Could Pluto regain its planet status? These scientists are keen to see it happen
Ever since Pluto was downgraded and given the “dwarf planet” status in 2006, debates have been raging among the scientific community about whether the decision was justified.
But now, more than 12 years after members of the International Astronomical Union (IAU) voted in new rules for defining planets and concluded that Pluto didn’t make the cut, scientists in the US are once again presenting an argument for reclassification.
Their point? The reason why Pluto lost its status – after 76 years of sitting alongside the eight other proper planets – is not valid.
The IAU defines a planet as a celestial body that is in orbit around the sun, has sufficient mass that its gravity pulls it into an almost round shape, and has cleared the neighbourhood around its orbit.
As Pluto’s orbit overlaps with Neptune’s, it doesn’t have a clean orbital path around its host star, the sun, and hence no clear neighbourhood.
In addition, it also shares its orbit with frozen gases and objects in the Kuiper belt, meaning it is unable to cement its status as a “planet”.
However, in a paper based on new research, Dr Philip Metzger, a planetary scientist at the University of Central Florida in Orlando, says astronomers should rethink their decision to snub Pluto.
His argument is that the list of criteria set by the IAU that define a planet is flawed.
Dr Metzger said: “The IAU definition would say that the fundamental object of planetary science, the planet, is supposed to be defined on the basis of a concept that nobody uses in their research.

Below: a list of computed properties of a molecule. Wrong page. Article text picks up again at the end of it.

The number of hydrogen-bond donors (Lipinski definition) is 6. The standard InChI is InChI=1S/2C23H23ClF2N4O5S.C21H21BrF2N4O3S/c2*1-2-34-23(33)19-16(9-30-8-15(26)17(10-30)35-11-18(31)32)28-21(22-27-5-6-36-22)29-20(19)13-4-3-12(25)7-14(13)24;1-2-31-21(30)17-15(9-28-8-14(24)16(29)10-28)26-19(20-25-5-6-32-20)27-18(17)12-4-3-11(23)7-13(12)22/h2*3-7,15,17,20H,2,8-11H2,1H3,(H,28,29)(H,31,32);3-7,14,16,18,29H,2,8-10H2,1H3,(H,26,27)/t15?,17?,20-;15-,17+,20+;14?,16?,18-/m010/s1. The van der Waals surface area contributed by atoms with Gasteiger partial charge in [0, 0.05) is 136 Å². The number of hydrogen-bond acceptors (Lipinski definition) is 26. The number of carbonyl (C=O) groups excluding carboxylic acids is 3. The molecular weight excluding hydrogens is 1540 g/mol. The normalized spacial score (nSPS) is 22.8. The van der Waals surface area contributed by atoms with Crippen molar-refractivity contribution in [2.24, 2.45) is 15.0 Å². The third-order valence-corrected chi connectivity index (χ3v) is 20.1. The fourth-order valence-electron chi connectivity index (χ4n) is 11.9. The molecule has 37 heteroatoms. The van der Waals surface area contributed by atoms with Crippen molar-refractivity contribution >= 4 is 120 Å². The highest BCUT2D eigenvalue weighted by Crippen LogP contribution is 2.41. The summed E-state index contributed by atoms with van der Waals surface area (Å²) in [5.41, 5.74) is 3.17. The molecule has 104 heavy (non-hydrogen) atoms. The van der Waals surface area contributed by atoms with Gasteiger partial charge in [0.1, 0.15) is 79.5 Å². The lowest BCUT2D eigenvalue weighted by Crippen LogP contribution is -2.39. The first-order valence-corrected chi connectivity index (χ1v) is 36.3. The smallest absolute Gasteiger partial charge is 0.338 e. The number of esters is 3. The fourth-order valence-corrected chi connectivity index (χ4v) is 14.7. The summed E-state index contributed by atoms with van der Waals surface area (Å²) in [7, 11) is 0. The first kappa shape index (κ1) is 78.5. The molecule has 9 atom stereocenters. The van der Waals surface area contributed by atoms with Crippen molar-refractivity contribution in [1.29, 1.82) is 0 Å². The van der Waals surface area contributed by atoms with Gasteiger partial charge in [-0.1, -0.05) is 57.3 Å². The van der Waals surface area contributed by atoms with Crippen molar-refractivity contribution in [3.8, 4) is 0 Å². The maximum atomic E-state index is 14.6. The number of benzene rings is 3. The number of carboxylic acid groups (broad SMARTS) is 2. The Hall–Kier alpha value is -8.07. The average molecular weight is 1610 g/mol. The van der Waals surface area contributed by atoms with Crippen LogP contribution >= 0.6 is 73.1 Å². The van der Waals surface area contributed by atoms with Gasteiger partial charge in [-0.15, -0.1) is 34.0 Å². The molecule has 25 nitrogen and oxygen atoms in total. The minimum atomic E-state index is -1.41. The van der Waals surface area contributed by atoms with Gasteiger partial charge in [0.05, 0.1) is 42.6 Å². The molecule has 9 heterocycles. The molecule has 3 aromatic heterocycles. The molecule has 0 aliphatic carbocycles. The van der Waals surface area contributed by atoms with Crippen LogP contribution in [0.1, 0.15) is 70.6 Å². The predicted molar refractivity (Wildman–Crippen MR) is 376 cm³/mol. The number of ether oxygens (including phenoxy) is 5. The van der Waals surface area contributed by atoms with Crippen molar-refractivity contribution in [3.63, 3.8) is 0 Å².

“And it would leave out the second-most complex, interesting planet in our solar system.
“We now have a list of well over 100 recent examples of planetary scientists using the word planet in a way that violates the IAU definition, but they are doing it because it’s functionally useful.
“It’s a sloppy definition. They didn’t say what they meant by clearing their orbit.
“If you take that literally, then there are no planets, because no planet clears its orbit.”
He argues that the “clear” orbit requirement isn’t useful in determining status, instead suggesting that the real defining feature of a planet should be whether or not it is big enough, and creates enough gravitational force to become spherical in shape.
He added: “It turns out this is an important milestone in the evolution of a planetary body, because apparently when it happens, it initiates active geology in the body.”
Dr Metzger says that Pluto, for instance, has an underground ocean, a multilayer atmosphere, organic compounds, evidence of ancient lakes and multiple moons – which all point to an active and complex geological process.
He added: “It’s more dynamic and alive than Mars.
“The only planet that has more complex geology is the Earth.”
The other argument made by Dr Metzger and his colleagues is that their review of the scientific literature from the last 200 years has shown that the real division between planets and other celestial bodies, such as asteroids, occurred only in the early 1950s when Gerard Kuiper published a paper that made the distinction based on how they were formed.
Dr Kirby Runyon, of Johns Hopkins University Applied Physics Laboratory in Laurel, Maryland, described the IAU’s definition as “erroneous” saying that their literature review showed that clearing orbit is not a standard that is used for distinguishing asteroids from planets.
Dr Runyon added: “We showed that this is a false historical claim.
“It is therefore fallacious to apply the same reasoning to Pluto.”
Last year, astronomers proposed a new way to define planets based on “the physics of the world itself”.
A group of Nasa scientists came up with a new definition of the word “planet” which said: “In keeping with both sound scientific classification and peoples’ intuition, we propose a geophysically based definition of ‘planet’ that importantly emphasises a body’s intrinsic physical properties over its extrinsic orbital properties.”
The key aspect of this bold definition, which was presented at the Lunar and Planetary Science Conference in 2017, is that cosmic bodies in the solar system do not need to orbit the sun to be considered planets.
Using this definition would not only reinstate Pluto’s status, but would go as far as adding more than 100 new planets to the solar system.
The report is published in the journal Icarus.